Proposed Abstract Title

Assembling a multi species view of population level differentiation of marine life in the Salish Sea.

Type of Presentation

Oral

Session Title

Changes in Ecosystem Function and Climate Revealed by Long-term Monitoring in the Salish Sea

Location

2016SSEC

Description

Our goal is to understand the Salish Sea ecosystem more completely by studying the population genetics of multiple species, plants and animals, covering a variety of habitats, trophic, and taxonomic groups. We believe these data will help inform ecosystem based management, e.g., the practical design of a network of marine protected areas or reservoirs (MPA). We present results of a population genetic study of English sole collected within the Salish Sea and from offshore as far north as Haida Gwaii, a study done in cooperation with NOAA Teacher in the Laboratory, Canadian Department of Fisheries and Oceans (CDFO), and Washington Department of Fish and Wildlife (WDFW). We also illustrate a sample design and the cooperative nature of this type of work by presenting the status of a new genetic and phenetic study of spot prawn that has been initiated with funds from The Suquamish Tribe and in cooperation with CDFO; WDFW; The Lummi, Muckleshoot, Nisqually, and Swinomish tribes; Vancouver Aquarium; and Mariner High School, Everett, WA. Patterns of population variability demonstrated from work in other research laboratories for Olympia oysters, Pacific herring and hake, and yellow eye rockfish are discussed. The ecosystem is experiencing change, including climate change, ocean acidification, and urban growth, and identifying the geographic nature of population variability for a variety of species will help us establish better tools for monitoring and protecting species, species groups, and habitats. In the process, we will learn what abiotic and biotic factors affect the patterns genetic connectivity for different marine taxonomic groups, and therefore be in a better position to understand, model, and track population responses to environmental change. Collaborative and cooperative work like this highlights the diversity of animal and plant life that is found but rarely recognized in our marine backyards.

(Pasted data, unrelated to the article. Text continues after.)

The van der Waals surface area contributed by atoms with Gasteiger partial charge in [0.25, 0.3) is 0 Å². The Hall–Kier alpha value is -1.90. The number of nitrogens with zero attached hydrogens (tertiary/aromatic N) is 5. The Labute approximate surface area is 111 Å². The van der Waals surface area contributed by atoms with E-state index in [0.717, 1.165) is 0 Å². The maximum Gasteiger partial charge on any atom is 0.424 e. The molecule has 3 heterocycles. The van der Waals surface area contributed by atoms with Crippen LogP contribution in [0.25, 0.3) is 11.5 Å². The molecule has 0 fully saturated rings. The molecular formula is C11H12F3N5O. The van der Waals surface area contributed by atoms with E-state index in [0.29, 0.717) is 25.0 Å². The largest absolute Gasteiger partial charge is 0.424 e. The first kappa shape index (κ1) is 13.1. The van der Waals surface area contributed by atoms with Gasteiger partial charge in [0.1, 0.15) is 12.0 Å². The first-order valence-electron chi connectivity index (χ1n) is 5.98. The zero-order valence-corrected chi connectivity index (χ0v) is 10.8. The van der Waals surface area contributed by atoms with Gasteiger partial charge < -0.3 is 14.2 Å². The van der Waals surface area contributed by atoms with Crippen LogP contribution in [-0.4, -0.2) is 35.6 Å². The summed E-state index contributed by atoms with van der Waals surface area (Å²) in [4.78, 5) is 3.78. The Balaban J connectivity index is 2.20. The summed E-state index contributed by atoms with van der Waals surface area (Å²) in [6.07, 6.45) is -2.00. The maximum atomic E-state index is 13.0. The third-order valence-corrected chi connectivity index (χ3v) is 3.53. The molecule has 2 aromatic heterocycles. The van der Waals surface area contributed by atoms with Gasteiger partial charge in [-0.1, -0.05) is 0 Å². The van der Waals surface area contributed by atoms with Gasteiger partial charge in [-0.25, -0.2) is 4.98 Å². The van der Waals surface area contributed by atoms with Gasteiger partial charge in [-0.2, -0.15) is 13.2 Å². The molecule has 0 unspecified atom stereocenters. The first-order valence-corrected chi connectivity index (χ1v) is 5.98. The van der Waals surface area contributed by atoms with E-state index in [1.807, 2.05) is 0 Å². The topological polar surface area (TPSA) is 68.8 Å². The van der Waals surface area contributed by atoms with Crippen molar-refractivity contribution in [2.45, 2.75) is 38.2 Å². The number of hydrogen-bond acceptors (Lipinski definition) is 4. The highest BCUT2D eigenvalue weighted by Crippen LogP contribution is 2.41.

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Assembling a multi species view of population level differentiation of marine life in the Salish Sea.

2016SSEC

Our goal is to understand the Salish Sea ecosystem more completely by studying the population genetics of multiple species, plants and animals, covering a variety of habitats, trophic, and taxonomic groups. We believe these data will help inform ecosystem based management, e.g., the practical design of a network of marine protected areas or reservoirs (MPA). We present results of a population genetic study of English sole collected within the Salish Sea and from offshore as far north as Haida Gwaii, a study done in cooperation with NOAA Teacher in the Laboratory, Canadian Department of Fisheries and Oceans (CDFO), and Washington Department of Fish and Wildlife (WDFW). We also illustrate a sample design and the cooperative nature of this type of work by presenting the status of a new genetic and phenetic study of spot prawn that has been initiated with funds from The Suquamish Tribe and in cooperation with CDFO; WDFW; The Lummi, Muckleshoot, Nisqually, and Swinomish tribes; Vancouver Aquarium; and Mariner High School, Everett, WA. Patterns of population variability demonstrated from work in other research laboratories for Olympia oysters, Pacific herring and hake, and yellow eye rockfish are discussed. The ecosystem is experiencing change, including climate change, ocean acidification, and urban growth, and identifying the geographic nature of population variability for a variety of species will help us establish better tools for monitoring and protecting species, species groups, and habitats. In the process, we will learn what abiotic and biotic factors affect the patterns genetic connectivity for different marine taxonomic groups, and therefore be in a better position to understand, model, and track population responses to environmental change. Collaborative and cooperative work like this highlights the diversity of animal and plant life that is found but rarely recognized in our marine backyards.